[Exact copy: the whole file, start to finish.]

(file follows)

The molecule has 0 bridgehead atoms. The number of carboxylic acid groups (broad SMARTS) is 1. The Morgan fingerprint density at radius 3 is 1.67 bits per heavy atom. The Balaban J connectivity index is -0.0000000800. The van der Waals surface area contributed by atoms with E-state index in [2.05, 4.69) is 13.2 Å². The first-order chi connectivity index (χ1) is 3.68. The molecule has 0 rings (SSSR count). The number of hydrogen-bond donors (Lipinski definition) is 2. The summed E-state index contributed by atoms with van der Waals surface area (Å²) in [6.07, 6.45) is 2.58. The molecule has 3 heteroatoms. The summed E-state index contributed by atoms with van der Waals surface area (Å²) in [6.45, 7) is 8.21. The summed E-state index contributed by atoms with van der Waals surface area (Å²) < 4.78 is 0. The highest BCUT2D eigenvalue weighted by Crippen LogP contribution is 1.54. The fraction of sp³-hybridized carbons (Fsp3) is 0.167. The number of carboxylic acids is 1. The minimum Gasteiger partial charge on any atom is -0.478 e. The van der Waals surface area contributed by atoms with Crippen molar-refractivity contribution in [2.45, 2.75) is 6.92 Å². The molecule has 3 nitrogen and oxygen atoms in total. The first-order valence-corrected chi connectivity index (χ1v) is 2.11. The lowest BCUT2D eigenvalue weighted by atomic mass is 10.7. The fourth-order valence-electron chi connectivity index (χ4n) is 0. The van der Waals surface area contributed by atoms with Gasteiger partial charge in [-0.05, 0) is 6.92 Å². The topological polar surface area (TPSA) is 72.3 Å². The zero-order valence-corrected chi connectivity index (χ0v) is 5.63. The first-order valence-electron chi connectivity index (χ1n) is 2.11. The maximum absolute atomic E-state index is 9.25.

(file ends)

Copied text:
The molecule has 0 bridgehead atoms. The number of carboxylic acid groups (broad SMARTS) is 1. The Morgan fingerprint density at radius 3 is 1.67 bits per heavy atom. The Balaban J connectivity index is -0.0000000800. The van der Waals surface area contributed by atoms with E-state index in [2.05, 4.69) is 13.2 Å². The first-order chi connectivity index (χ1) is 3.68. The molecule has 0 rings (SSSR count). The number of hydrogen-bond donors (Lipinski definition) is 2. The summed E-state index contributed by atoms with van der Waals surface area (Å²) in [6.07, 6.45) is 2.58. The molecule has 3 heteroatoms. The summed E-state index contributed by atoms with van der Waals surface area (Å²) in [6.45, 7) is 8.21. The summed E-state index contributed by atoms with van der Waals surface area (Å²) < 4.78 is 0. The highest BCUT2D eigenvalue weighted by Crippen LogP contribution is 1.54. The fraction of sp³-hybridized carbons (Fsp3) is 0.167. The number of carboxylic acids is 1. The minimum Gasteiger partial charge on any atom is -0.478 e. The van der Waals surface area contributed by atoms with Crippen molar-refractivity contribution in [2.45, 2.75) is 6.92 Å². The molecule has 3 nitrogen and oxygen atoms in total. The first-order valence-corrected chi connectivity index (χ1v) is 2.11. The lowest BCUT2D eigenvalue weighted by atomic mass is 10.7. The fourth-order valence-electron chi connectivity index (χ4n) is 0. The van der Waals surface area contributed by atoms with Gasteiger partial charge in [-0.05, 0) is 6.92 Å². The topological polar surface area (TPSA) is 72.3 Å². The zero-order valence-corrected chi connectivity index (χ0v) is 5.63. The first-order valence-electron chi connectivity index (χ1n) is 2.11. The maximum absolute atomic E-state index is 9.25.